The world could face more chemical attacks in the wake of the Novichok poisoning now people can learn how to make such weapons online, the Defence Secretary has warned.
Ben Wallace said access to such knowledge "can turn what might be ambitions into realities" for a whole range of attacks.
Speaking to the PA news agency nearly three years after the attempted killing of Sergei Skripal in Salisbury on 4 March 2018, he said Russia remained an "adversary" of the UK.
The then 66-year-old former Russian spy-turned-double agent for MI6 and his 33-year-old daughter Yulia were left seriously ill after coming into contact with the deadly nerve agent.
Dawn Sturgess, 44, died after she and her partner Charlie Rowley fell ill in nearby Amesbury months later.
She had come into contact with a counterfeit Nina Ricci perfume bottle believed to have concealed the lethal chemical for use against the Skripals before it was discarded.
A pre-inquest review into her death is due to take place at the end of this month.
Detective Sergeant Nick Bailey, from Wiltshire Police, was also treated after coming into contact with the substance and has since left the force.
Mr Wallace said: "Dawn Sturgess lost her life as a result of this attack and potentially hundreds of people's lives were put at risk given the weapon that was used."
He added: "Now you can find out how to make chemical weapons on the internet.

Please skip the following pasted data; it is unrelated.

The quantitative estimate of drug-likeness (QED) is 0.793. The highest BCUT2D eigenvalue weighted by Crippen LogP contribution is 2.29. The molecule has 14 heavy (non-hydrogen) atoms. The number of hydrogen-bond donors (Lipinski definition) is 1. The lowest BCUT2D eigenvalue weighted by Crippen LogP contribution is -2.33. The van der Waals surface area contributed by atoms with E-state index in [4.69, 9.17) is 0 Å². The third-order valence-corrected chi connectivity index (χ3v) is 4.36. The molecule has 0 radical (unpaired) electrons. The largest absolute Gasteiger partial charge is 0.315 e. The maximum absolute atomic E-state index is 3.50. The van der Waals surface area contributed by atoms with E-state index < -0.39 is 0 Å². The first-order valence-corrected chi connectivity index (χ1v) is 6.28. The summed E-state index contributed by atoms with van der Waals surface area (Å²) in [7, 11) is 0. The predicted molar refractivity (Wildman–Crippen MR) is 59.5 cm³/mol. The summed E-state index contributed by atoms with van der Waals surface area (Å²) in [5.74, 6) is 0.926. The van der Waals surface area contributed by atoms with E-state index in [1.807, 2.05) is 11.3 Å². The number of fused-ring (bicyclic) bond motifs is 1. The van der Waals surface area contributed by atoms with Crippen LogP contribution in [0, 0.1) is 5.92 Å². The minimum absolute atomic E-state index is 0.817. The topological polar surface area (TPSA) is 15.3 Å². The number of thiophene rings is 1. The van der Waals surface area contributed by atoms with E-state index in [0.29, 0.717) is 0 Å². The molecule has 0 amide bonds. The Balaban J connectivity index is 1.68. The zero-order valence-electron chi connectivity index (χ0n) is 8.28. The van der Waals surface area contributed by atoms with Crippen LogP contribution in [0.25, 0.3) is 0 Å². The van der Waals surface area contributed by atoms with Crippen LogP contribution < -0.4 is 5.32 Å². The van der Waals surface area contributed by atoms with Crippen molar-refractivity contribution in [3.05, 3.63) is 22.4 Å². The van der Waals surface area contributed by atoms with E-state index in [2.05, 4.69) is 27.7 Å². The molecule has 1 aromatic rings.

"That proliferation means that many people in the world have access to knowledge that can turn what might be ambitions into realities, around everything from conventional attacks to CBRN (chemical, biological, radiological, nuclear) capabilities."
His comments come as a chemical and biological weapons expert warned that rogue states and terror groups could even try to use coronavirus or similar viruses for attacks in the future.
Hamish de Bretton-Gordon told PA that COVID-19 has shown how a "not very virulent pathogen can bring the world to its knees" and this will not go "unnoticed by bad actors".
Mark Andrews, chairman of Wiltshire Police Federation, said extra chemical and biological training introduced after the Novichok attack has equipped officers with much-needed skills to thrive in battling a health crisis.
The family of Ms Sturgess previously called on the Government for answers but there are fears they may never get justice unless two men, known as Alexander Petrov and Ruslan Boshirov, who are accused of carrying out the attack, leave Russia.
The pair are still wanted by UK police after the Crown Prosecution Service authorised charges against them.
Counter-terrorism police are still appealing for witnesses and anyone with information to come forward, saying this week that they "remain as determined and committed as ever to bring those responsible for this attack to justice".
Last month, Mr de Bretton-Gordon told Forces News "we should think of weaponised biology as no less of an existential threat in the 21st century to the planet, than weaponized atomic science in the 20th century".
The Defence Secretary also warned in February of a "growing threat" of international chemical and biological attacks, with some regimes willing to use such weapons on their own people.
Cover image: Defence Secretary Ben Wallace (Picture: PA).